Russia and Belarus held joint airborne drills in BrestMilitary & Defense October 24, 8:16
District head: all people on board crashed helicopter in Transbaikal deadSociety & Culture October 24, 8:16
Kremlin ex-chief: Russia is ready to open new page in relations with US after electionsRussian Politics & Diplomacy October 24, 4:10
Russian inspectors to hold observation flight over TurkeyRussian Politics & Diplomacy October 24, 2:30
Steinmeier: Further anti-Russian sanctions may hamper talksWorld October 23, 23:31
Qatari former Emir Sheikh Khalifa bin Hamad Al Thani dies aged 84World October 23, 23:08
Russia’s health ministry plans to build vaccines plant in EcuadorBusiness & Economy October 23, 20:19
Cygnus cargo spacecraft docks to ISSScience & Space October 23, 19:44
Whereabouts of several residents of blast-destroyed house in Ryazan not yet establishedWorld October 23, 18:50
ST PETERSBURG, March 28. /TASS/. The ancient ruins of the Syrian city of Palmyra destroyed by the Islamic State (IS) terrorists can be restored, Mikhail Piotrovsky, director of the Russian Hermitage Museum, said on Monday.
"Palmyra has been destroyed many times, and the last destruction was the most barbaric one," Piotrovsky said. "The destruction is huge, but not absolute. The main symbol of Palmyra, its ancient columns in the desert, can be restored."
"We hope the stolen museum showpieces will be returned, as they are easy to find because of the existing descriptions," Piotrovsky said. "The major part was moved to Damascus and other cities."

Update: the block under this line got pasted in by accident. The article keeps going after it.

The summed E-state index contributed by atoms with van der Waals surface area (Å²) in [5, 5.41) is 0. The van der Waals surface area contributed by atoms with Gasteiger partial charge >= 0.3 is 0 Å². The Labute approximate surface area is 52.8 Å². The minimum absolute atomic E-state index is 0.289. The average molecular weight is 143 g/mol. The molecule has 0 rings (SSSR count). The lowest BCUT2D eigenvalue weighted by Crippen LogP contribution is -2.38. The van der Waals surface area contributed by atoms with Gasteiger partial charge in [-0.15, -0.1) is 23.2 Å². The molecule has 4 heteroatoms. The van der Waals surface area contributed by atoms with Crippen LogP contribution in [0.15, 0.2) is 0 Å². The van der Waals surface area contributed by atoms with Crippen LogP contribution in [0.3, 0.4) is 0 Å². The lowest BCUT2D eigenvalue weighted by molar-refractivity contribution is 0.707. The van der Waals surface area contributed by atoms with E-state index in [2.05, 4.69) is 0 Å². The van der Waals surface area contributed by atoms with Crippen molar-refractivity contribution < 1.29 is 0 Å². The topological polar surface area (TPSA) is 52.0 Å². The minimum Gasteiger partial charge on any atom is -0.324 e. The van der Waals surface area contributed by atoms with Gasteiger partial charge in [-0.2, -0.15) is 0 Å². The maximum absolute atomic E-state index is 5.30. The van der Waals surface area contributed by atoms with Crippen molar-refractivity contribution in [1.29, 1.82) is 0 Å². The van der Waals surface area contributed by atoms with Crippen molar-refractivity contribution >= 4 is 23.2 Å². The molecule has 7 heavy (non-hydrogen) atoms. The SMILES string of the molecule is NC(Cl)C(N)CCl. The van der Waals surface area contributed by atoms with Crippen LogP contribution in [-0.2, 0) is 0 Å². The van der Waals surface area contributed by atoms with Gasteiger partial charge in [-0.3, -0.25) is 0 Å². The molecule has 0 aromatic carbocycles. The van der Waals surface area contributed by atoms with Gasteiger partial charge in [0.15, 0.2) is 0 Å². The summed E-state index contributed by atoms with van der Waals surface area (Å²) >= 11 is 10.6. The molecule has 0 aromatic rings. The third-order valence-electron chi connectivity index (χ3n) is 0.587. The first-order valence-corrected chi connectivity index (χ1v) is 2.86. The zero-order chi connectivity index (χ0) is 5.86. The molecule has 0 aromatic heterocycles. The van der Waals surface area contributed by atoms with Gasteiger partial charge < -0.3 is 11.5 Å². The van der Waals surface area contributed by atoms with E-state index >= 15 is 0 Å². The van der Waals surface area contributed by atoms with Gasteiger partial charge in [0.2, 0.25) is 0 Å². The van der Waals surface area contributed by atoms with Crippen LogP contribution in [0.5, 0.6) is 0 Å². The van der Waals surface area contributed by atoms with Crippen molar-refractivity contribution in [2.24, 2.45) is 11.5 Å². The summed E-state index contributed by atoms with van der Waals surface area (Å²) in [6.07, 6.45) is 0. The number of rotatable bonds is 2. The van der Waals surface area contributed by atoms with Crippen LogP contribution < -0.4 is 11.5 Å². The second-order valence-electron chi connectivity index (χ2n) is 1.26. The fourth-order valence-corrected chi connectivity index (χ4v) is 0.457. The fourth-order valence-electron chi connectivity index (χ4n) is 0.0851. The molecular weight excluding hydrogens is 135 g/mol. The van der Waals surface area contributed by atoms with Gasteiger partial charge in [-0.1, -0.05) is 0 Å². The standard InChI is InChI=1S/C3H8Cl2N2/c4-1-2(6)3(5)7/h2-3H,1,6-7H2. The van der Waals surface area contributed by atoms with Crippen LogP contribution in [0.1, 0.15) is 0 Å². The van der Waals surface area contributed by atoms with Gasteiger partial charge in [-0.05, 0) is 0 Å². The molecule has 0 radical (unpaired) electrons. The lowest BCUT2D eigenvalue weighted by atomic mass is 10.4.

Palmyra, located in the Syrian Desert between Damascus and the Euphrates, was one of the richest cities of antiquity. Tradition suggests that biblical King Solomon founded the city.
UNESCO declared the remains of its once majestic temples and buildings world cultural heritage sites in 1980.
IS militants who seized Palmyra last May destroyed several most ancient monuments, including the 2,000-year old statue of the Lion of al-Lat, the temple of Baal Shamin built during the Roman rule in the 1st century AD, and the temple of Bel, the largest edifice on the compound that was erected during the reign of Emperor Tiberius in 32 AD.
The terrorists also beheaded the 80-year-old Dr. Haled al-Asaad, one of the most famous Syrian archeologists who devoted his whole life to the studies of Palmyra heritage.
On March 27, the Syrian army took back the control over Palmyra.